NASA's 'Mighty Eagle' robotic prototype lander takes 100-foot free flight
During the 35-second run, the vehicle was "open loop"—navigating autonomously without the command of the onboard camera and flying on a preprogrammed flight profile. Once it reached the 100-foot mark, the "Mighty Eagle" identified a new, larger target on the ground about 100 feet away, took pictures, processed the images and safely landed. Today's test is part of a new series of free flights testing the robotic prototype lander's autonomous rendezvous and capture capabilities. Testing will continue through September.
"We met our goal for this flight, which was to test the new software at triple the height of our last flight," said Dr. Greg Chavers, "Mighty Eagle" test lead at the Marshall Center. "The higher we go, the more realistic the scenario is compared to an actual descent."
"We are getting good experience in handling flight hardware and reacting to real-time conditions and anomalies," said Parton. "Each time we test, we load propellant, launch the vehicle, fly the vehicle and land the vehicle. It's hands-on flight experience for young engineers."
Nicknamed the "Mighty Eagle" after one of the characters in the popular "Angry Birds" game, the vehicle is a three-legged prototype that resembles an actual flight lander design. It is 4 feet tall and 8 feet in diameter and, when fueled, weighs 700 pounds. It is fueled by 90 percent pure hydrogen peroxide and receives its commands from an onboard computer that activates its onboard thrusters to carry it to a controlled landing using a pre-programmed flight profile.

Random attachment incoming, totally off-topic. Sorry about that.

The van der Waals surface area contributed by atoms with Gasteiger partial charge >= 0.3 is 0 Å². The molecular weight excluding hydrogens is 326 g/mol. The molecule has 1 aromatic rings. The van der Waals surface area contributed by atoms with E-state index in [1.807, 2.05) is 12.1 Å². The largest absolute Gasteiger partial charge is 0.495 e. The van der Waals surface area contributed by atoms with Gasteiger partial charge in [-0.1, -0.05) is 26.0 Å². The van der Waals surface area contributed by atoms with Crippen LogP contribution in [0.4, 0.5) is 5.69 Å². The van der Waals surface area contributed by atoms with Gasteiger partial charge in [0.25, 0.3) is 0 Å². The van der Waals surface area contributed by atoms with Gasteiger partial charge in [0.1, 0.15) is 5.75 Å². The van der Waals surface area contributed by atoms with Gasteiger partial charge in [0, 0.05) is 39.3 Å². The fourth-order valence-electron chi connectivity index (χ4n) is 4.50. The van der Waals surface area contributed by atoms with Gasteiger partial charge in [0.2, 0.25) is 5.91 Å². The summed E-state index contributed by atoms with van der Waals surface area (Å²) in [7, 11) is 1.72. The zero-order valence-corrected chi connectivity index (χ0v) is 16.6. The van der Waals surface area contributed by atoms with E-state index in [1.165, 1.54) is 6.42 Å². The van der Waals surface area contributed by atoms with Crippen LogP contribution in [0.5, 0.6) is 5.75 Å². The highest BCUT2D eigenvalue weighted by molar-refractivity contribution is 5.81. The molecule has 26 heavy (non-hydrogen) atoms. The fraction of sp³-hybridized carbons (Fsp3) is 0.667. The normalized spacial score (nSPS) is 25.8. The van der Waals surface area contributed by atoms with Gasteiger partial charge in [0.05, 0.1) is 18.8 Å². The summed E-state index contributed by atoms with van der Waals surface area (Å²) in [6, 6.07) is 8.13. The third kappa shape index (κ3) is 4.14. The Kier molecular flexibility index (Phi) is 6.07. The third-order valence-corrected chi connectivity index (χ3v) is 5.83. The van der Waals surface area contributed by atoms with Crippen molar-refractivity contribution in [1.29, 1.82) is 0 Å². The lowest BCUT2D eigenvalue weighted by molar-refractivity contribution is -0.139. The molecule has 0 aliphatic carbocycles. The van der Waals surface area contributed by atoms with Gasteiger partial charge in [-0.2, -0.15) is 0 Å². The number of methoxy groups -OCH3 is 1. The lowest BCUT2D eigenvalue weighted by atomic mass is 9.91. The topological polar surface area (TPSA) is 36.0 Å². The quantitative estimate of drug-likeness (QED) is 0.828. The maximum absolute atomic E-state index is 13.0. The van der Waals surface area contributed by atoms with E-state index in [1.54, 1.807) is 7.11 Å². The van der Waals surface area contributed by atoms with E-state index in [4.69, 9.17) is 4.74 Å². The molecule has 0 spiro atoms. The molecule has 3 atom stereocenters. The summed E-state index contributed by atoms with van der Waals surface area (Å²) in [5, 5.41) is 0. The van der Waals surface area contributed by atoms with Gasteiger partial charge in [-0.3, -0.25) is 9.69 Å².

NASA will use the "Mighty Eagle" to mature the technology needed to develop a new generation of small, smart, versatile robotic landers capable of achieving scientific and exploration goals on the surface of the moon, asteroids or other airless bodies.
The "Mighty Eagle" was developed by the Marshall Center and Johns Hopkins University Applied Physics Laboratory in Laurel, Md., for NASA's Planetary Sciences Division, Headquarters Science Mission Directorate. Key partners in this project include the Von Braun Center for Science and Innovation, which includes the Science Applications International Corporation, Dynetics Corp., and Teledyne Brown Engineering Inc., all of Huntsville.